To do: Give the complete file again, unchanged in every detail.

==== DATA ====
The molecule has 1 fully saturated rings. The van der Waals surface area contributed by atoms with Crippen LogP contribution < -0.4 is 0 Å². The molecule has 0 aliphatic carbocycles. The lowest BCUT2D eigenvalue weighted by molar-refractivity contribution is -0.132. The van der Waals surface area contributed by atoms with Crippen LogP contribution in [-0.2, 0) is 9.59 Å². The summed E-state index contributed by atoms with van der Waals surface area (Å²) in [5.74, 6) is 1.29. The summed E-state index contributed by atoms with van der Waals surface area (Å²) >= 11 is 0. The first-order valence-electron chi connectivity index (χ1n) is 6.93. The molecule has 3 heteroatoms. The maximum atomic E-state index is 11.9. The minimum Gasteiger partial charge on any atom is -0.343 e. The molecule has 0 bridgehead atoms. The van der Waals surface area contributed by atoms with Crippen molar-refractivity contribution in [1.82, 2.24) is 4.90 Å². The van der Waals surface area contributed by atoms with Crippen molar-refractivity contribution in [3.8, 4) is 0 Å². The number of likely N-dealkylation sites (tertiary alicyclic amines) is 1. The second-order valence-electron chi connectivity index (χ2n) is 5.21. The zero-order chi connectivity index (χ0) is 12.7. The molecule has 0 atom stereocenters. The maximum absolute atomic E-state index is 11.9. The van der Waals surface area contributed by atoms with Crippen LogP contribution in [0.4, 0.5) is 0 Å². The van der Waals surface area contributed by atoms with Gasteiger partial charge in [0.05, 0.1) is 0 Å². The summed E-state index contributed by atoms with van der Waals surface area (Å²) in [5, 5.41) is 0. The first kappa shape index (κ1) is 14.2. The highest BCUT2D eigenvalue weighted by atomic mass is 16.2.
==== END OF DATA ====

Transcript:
The molecule has 1 fully saturated rings. The van der Waals surface area contributed by atoms with Crippen LogP contribution < -0.4 is 0 Å². The molecule has 0 aliphatic carbocycles. The lowest BCUT2D eigenvalue weighted by molar-refractivity contribution is -0.132. The van der Waals surface area contributed by atoms with Crippen LogP contribution in [-0.2, 0) is 9.59 Å². The summed E-state index contributed by atoms with van der Waals surface area (Å²) in [5.74, 6) is 1.29. The summed E-state index contributed by atoms with van der Waals surface area (Å²) >= 11 is 0. The first-order valence-electron chi connectivity index (χ1n) is 6.93. The molecule has 3 heteroatoms. The maximum atomic E-state index is 11.9. The minimum Gasteiger partial charge on any atom is -0.343 e. The molecule has 0 bridgehead atoms. The van der Waals surface area contributed by atoms with Crippen molar-refractivity contribution in [1.82, 2.24) is 4.90 Å². The van der Waals surface area contributed by atoms with Crippen molar-refractivity contribution in [3.8, 4) is 0 Å². The number of likely N-dealkylation sites (tertiary alicyclic amines) is 1. The second-order valence-electron chi connectivity index (χ2n) is 5.21. The zero-order chi connectivity index (χ0) is 12.7. The molecule has 0 atom stereocenters. The maximum absolute atomic E-state index is 11.9. The van der Waals surface area contributed by atoms with Crippen LogP contribution in [0.4, 0.5) is 0 Å². The van der Waals surface area contributed by atoms with Gasteiger partial charge in [0.05, 0.1) is 0 Å². The summed E-state index contributed by atoms with van der Waals surface area (Å²) in [5, 5.41) is 0. The first kappa shape index (κ1) is 14.2. The highest BCUT2D eigenvalue weighted by atomic mass is 16.2.